Case Analysis of Ring Medicals

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Major Issues
An average of 2 to 3 units of HCS-100 a month was expected to be sold, yielding total revenues of approximately $150,000 per month at an average gross margin of nearly 50%, whereas till April 1988 only 5 systems had been sold versus a budgeted sales volume of over 30 and revenues totalled about 15% of the targeted annual amount of over $1.7 million •Scanvest Ring had spent in excess of $700,000 on the HCS-100 effort and its CEO Helge Midttun and other board members were hesitant to invest further in a project that had so far shown lacklustre results •There was disagreement about the most appropriate channels of distribution wherein three fairly distinct schools of thought prevailed

Actionable Recommendations
HCS-100 should be positioned as “high end” hospital internal communication system for large and medium size hospitals with clear message of the value delivered with ROI calculations •HCS-100 should also be sold through the network of telecommunication distributors such as Introlink but with control on branding and pricing through agreements

Analysis is support of Actionable Recommendations
Target Market potential studies indicated nearly 7000 US hospitals spent over $1.4 billion on telecommunication equipment in 1987 •Of all US hospitals, only 5% had an automated telephone answering system •Under Ring Medical’s current pricing scheme, the roughly 95% of unpenetrated medium and large hospitals represented a market of some $260 million •Internal company estimates projected that at least half of these hospitals will be upgraded to offer an automated TAS service within the next five years •US Hospital and Healthcare Market data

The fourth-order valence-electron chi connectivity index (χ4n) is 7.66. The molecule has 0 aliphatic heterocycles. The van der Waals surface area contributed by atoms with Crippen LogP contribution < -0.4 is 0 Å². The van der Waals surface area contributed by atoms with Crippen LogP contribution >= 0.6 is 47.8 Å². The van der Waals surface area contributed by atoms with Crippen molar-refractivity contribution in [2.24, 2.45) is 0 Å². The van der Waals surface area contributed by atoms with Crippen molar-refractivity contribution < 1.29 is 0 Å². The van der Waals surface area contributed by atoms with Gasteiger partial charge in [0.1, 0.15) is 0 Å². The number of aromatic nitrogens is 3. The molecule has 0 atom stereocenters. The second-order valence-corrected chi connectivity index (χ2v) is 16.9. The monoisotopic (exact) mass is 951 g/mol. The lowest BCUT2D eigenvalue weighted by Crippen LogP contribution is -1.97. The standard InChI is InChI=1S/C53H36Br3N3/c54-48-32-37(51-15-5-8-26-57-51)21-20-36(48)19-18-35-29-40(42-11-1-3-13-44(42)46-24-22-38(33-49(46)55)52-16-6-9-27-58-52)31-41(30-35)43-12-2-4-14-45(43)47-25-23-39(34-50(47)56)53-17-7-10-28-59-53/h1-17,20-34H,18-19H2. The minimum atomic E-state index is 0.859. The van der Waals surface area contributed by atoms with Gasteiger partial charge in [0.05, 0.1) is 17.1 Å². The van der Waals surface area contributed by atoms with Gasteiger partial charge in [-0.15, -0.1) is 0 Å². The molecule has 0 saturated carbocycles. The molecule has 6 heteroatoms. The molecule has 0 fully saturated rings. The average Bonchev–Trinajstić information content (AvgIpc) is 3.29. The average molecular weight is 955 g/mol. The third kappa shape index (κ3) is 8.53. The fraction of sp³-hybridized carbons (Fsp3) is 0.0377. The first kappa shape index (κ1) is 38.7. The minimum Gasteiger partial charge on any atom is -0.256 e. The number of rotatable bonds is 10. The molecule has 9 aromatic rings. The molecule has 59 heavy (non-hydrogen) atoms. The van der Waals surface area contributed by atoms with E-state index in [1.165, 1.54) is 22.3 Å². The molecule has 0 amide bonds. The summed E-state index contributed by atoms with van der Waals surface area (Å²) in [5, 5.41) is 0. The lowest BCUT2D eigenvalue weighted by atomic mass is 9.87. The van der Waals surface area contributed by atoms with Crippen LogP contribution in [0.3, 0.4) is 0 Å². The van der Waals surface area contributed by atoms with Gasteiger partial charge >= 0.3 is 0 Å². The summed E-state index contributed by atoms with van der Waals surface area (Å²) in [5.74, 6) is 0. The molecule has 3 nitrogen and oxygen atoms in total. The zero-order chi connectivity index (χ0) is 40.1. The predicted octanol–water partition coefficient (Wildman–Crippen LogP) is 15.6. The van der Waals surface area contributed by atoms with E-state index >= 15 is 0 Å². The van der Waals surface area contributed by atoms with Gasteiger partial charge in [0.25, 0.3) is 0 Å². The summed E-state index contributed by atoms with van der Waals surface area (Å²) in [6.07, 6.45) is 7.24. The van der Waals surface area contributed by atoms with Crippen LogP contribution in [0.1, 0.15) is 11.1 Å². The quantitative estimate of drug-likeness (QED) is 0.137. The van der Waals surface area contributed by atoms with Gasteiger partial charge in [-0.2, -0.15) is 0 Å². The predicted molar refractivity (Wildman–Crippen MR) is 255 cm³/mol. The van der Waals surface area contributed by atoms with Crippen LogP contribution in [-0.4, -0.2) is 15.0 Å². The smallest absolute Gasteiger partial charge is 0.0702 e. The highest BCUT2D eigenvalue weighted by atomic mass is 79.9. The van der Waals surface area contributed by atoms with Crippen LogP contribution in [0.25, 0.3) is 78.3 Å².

oPresent Number: 6,988 hospital sites in US
oSize (6 – 99 beds): 3,239 small sites
oSize (100 – 399 beds): 2,847 medium sites
oSize ( over 400 beds): 902 large sites
Market Potential:
o% with automated Telephone Answering Systems: Less than 5% penetrated o% to be upgraded: 50% estimated medium and large sites
o2,847 + 902 = 3,749 sites with over 100 beds
o3,749 sites x $70,000 per site = $262 million
o% to be upgraded: 50% estimated = $131 million
Ring Medical had five principal competitors of which only one, AIS focussed exclusively on the hospital market •Ring management estimated 80 AIS installations
HCS-100 had following distinct advantages over AIS
oHCS-100 was independent of the hospital telephone switch and therefore operational even when the main switch failed whereas AIS system was totally dependent on the PBX oData on incoming and outgoing TAS related calls were tracked separately from other call traffic which meant that a hospital using an AIS system would be forced to charge a flat fee for subscription, while the user of the HCS-100 could opt for a fee based on usage oHCS-100 had advantage over AIS in telephone answering, message storage/ retrieval, and directory •Value delivery calculations:

oIn addition to eliminating a physician’s need for separate answering service, TAS was considered a potential source of hospital revenue, as physicians could be charged for system use oAn average physician spent $100 monthly on an answering machine and for a TAS capable of servicing 65 physicians oCost recovery: $100 x 12 months x 65 physicians = $78,000

oIncremental operating expense incurred by hospital for one full-time equivalent HCS attendant: $35,000 annually oOne time cost of added telephone company supplied hardware and Ring Medical supplied servicing fees: $10,000 oBasic TAS price: $55,000

oValue of Benefit Calculation:
1st Year: $78,000 - $35,000 – ($10,000 + $55,000) = ($22,000) 2nd Year: $78,000 - $35,000 - $22,000 (cost investment remaining from 1st year) = $21,000 oSo the investment is recovered in 2 years and a profit of $21,000 is earned by the hospital Preparation Aid Questions

1.Analyze the positioning options and recommend a positioning strategy for HCS-100? Positioning options available for...
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